Totally 437 advanced NSCLC patients enrolled in ALTER-0303 study, and 294 patients received Anlotinib therapy. Of the 294 patients, 80 patients were analyzed in the present study. Capture-based targeted ultradeep sequencing was performed to obtain germline and somatic mutations in cfDNA and ctDNA. Response analyses upon discovery cohort (n = 62) and validation cohort (n = 80) were performed by use of germline and somatic (G+S) mutation burden, somatic mutation burden, nonsynonymous mutation burden, and unfavorable mutation score (UMS), respectively. Based on the above independent biomarkers and their subtype factors, tumor mutation index (TMI) was developed, and then used for response analysis.

      Our data indicated that the patients harbouring less mutations are better response to Anlotinib therapy (G+S muatation burden, cutoff = 4000, Median PFS: 210 days vs 127 days, p = 0.0056; somatic mutation burden, cutoff = 800, Median PFS: 210 days vs 130 days; p = 0.0052; nonsynonymous mutation burden, cutoff = 50, Median PFS: 209 days vs 130 days; p = 0.0155; UMS, cutoff = 1, Median PFS: 210 days vs 131 days; p = 0.0016). TMI is an effective biomarker for Anlotinib responsive stratification (Median PFS: 210 days vs 126 days; p= 0.0008; AUC = 0.76, 95% CI: 0.62 to 0.89) upon discovery cohort and validation cohort (Median PFS: 210 days vs 127 days; p = 0.0006). Lastly, integrative analysis of TMI and IDH1 mutation suggested a more promising result for Anlotinib responsive stratification upon validation cohort (Median PFS: 244 days vs 87 days; p < 0.0001; AUC = 0.90, 95% CI: 0.82 to 0.97).This study provide a biomarker of TMI to stratify Anlotinib underlying responders, that may improve clinical outcome for Anlotinib therapy on refractory advanced NSCLC patients at 3rd line. Clinical trial information: NCT02388919.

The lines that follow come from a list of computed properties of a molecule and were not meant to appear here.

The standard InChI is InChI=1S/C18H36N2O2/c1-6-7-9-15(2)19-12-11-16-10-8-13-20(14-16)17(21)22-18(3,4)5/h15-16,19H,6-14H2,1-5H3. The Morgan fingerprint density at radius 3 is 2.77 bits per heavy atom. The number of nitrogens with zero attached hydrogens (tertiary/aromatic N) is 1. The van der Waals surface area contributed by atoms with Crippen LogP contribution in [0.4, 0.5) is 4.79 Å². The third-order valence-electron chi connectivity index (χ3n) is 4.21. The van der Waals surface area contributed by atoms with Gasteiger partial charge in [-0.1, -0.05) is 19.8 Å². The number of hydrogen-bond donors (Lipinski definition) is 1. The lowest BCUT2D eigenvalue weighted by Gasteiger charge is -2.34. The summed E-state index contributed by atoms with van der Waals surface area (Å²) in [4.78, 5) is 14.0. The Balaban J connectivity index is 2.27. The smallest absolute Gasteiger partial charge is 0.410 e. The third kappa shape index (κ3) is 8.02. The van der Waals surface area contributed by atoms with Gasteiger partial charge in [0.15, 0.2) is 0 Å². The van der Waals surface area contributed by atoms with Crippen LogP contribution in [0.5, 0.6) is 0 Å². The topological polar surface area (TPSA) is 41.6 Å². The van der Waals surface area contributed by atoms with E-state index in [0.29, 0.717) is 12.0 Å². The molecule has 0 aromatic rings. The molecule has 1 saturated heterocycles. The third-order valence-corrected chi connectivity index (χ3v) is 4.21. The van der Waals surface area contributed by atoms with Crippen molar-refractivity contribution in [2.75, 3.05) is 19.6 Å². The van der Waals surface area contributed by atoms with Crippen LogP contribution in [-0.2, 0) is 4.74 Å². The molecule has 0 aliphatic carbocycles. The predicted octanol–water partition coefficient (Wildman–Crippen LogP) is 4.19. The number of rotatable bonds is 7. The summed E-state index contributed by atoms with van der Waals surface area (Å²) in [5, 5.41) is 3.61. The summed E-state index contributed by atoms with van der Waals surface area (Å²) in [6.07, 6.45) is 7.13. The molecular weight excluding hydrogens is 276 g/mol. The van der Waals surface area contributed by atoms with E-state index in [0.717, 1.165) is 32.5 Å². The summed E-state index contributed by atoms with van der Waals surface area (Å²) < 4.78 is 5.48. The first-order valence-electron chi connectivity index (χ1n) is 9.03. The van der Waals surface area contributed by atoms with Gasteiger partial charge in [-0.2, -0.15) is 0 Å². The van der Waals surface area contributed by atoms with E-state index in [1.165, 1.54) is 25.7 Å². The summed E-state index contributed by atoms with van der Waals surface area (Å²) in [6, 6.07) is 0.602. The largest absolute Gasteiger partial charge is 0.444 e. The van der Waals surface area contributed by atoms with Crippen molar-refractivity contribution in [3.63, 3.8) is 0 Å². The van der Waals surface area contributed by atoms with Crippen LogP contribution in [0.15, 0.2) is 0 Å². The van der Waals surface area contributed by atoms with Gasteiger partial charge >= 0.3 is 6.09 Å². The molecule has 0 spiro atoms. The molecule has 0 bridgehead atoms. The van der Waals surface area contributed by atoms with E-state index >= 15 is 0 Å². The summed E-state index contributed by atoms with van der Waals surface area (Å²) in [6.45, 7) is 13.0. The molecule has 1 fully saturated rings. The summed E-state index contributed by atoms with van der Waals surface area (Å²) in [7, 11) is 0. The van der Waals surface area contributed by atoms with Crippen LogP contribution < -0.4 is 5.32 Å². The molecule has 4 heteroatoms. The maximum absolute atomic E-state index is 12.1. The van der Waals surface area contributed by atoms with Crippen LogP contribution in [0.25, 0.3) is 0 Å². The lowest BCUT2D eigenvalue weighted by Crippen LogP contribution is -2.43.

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      JCSE01.20 - Outcome in Small Cell Lung Cancer Patients with Cerebral Recurrence After Prior Prophylactic Cranial Irradiation  (ID 14710)

      11:15 - 11:15  |  Presenting Author(s): Lei Zhao  |  Author(s): Jindong Guo, Xuwei Cai, Xiaolong Fu

      • Abstract

      Background
      Prophylactic cranial irradiation (PCI) is a standard therapy for both limited small cell lung cancer (SCLC) and extensive SCLC patients with good responses to first-line treatment. The aim of this study was to examine outcomes in SCLC patients in a single institution who underwent cerebral recurrence after prior PCI.

      We retrospectively examined the medical records of 219 consecutive SCLC patients who had initially received PCI(25 Gray in 10 fractions) between June 2007 to June 2017. Data were analyzed with regard to age, sex, smoking status, treatment, disease stage, data of PCI, time to cerebral recurrence, site of cerebral recurrence, re-irradiation after cerebral recurrence and time to death. Survival was estimated by the Kaplan-Meier method. Multivariate analyses were performed by the log-rank and Cox’s proportional hazard model test.